January has a bad rap for both low temperatures and high divorce filings. But January also inspires New Year's resolutions and fresh starts. Here's how you can give your relationship the best chance of succeeding. If you're not one to make New Year's resolutions, just think of what follows as pretty good advice.
1. Respect Differences. We all view reality through different filters depending on our culture, gender, birth order, genetic makeup, and unique history. A good relationship requires us to stay emotionally connected to a partner who thinks, feels, and reacts differently, without needing to change or fix him up.
2. Warm Your Partner's Heart. Make a concerted effort to focus on the positive and do the little things that make your partner feel loved, valued, and special. This may feel impossible when you feel like the wronged party and you have a long list of legitimate complaints. Actually, it's not impossible. It's just extremely difficult.
3. God is in the Details. Be intentional about making specific positive comments ("I loved the way you used humor to deal with your brother on the phone tonight.") After all, you have no trouble being specific about the negative ("Why are you putting so much water in the pot for the pasta?")
4. Dial Down the Criticism. Many people value criticism in the early stage of a relationship, but become allergic to it over time. Remember this: No one can survive in a marriage (at least not happily) if they feel more judged than admired. Your partner won't make use of your constructive criticism if there's not a surrounding climate of admiration and respect.
5. Apologize. You can say, "I'm sorry for my part of the problem" even if you're secretly convinced that you're only 37 percent to blame. The failure to initiate repair attempts -- or the failure to respond to a partner's attempt to offer the olive branch and move forward -- are flashing red lights in marriage.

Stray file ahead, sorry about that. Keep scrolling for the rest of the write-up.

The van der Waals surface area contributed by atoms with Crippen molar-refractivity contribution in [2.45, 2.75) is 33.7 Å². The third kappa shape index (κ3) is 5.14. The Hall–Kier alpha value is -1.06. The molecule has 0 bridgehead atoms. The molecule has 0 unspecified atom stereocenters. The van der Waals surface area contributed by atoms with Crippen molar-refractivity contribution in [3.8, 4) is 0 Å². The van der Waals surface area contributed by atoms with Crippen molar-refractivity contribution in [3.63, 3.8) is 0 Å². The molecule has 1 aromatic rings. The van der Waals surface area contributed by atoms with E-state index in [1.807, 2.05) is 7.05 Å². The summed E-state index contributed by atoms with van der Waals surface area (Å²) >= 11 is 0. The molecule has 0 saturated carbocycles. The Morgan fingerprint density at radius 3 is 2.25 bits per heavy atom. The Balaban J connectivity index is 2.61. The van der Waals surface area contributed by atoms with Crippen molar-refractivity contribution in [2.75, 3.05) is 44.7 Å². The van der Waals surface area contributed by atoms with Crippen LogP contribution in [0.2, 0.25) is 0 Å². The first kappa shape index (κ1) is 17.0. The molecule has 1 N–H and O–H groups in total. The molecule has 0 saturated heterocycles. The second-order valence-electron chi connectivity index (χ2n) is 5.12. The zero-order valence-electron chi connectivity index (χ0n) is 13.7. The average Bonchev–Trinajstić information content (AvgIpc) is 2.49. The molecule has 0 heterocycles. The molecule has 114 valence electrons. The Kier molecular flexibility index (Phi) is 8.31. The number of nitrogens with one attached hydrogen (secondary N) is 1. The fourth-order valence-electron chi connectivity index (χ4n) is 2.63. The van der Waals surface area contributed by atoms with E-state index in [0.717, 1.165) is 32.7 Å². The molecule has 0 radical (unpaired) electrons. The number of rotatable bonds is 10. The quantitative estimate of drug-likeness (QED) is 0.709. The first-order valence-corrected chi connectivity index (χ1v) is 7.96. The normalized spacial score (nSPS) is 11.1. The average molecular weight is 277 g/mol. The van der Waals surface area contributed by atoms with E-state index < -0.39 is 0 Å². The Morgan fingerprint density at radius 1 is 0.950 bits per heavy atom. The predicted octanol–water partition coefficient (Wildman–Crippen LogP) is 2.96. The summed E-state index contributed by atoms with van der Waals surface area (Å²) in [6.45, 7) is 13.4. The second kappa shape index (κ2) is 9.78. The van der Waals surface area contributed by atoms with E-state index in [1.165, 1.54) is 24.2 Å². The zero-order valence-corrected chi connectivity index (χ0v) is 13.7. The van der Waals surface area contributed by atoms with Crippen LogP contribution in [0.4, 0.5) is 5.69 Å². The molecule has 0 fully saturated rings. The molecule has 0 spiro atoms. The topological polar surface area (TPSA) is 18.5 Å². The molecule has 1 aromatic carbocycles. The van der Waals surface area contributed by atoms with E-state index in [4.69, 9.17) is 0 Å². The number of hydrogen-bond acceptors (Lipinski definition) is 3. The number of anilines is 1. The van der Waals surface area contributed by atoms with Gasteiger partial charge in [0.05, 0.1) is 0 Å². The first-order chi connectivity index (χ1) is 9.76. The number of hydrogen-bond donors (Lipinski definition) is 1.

6. Don't Demand an Apology. Don't get into a tug of war about his failure to apologize. An entrenched non-apologizer may use a nonverbal way to try to defuse tension, reconnect after a fight, or show he's in a new place and wants to move toward you.
7. Say it Shorter! Many men tell me they don't like to talk when what they are really afraid of is getting trapped in a conversation that feels awful to them. Sometimes the culprit is the sheer number of sentences and the intensity in our voice. Slow down your speech, turn down the volume, and make your point in three sentences or less. It can be incredibly difficult to say, "I want you to say "thank you" when I cook dinner." Or "This is the second time this week you forgot to take the garbage out," and leave it at that. Of course, longer conversations are sometimes necessary, but they'll go better if you practice lightness and brevity on a daily basis.
8. Sweat the Small Stuff. When you say you'll do something, do it! Never assume that your overall contribution to the marriage or household compensates for failing to do what you say you'll do, whether it's cleaning up the coffee grinds or moving your boxes out of the garage by Sunday. When your partner makes a reasonable request, she needs to know her voice can affect you, and that she can count on you to follow through. Don't use your Attention Deficit Disorder (or any other diagnosis) as an excuse for not being accountable.
9. Stop Being So Defensive. Defensiveness is normal and universal. It's also the archenemy of listening. Enter a difficult conversation with the intention to listen only to understand -- that is, no interrupting, offering advice, defending your position, or correcting distortions, exaggerations, and inaccuracies. Save your defense for a second conversation.
10. Under Stress, Don't Press. If you pursue a distancer, he or she will distance more. Consider it a fundamental law of physics.
11. Know Your Bottom Line. Be flexible in changing for your partner 84 percent of the time, but never sacrifice your core values, beliefs and priorities under relationship pressures. If you have an "anything goes" policy, your marriage -- and sense of self-worth -- will spiral downward.
12. Think Small. Pick only one or two of the above steps and try to maintain your new behavior for three months if you can -- or, if not, for 10 days. If you're too ambitious you'll give yourself an excuse to not change at all. Of course, you'll slip up now and then, but keep in mind that it's the direction you move in over time - -not the speed of travel -- that counts.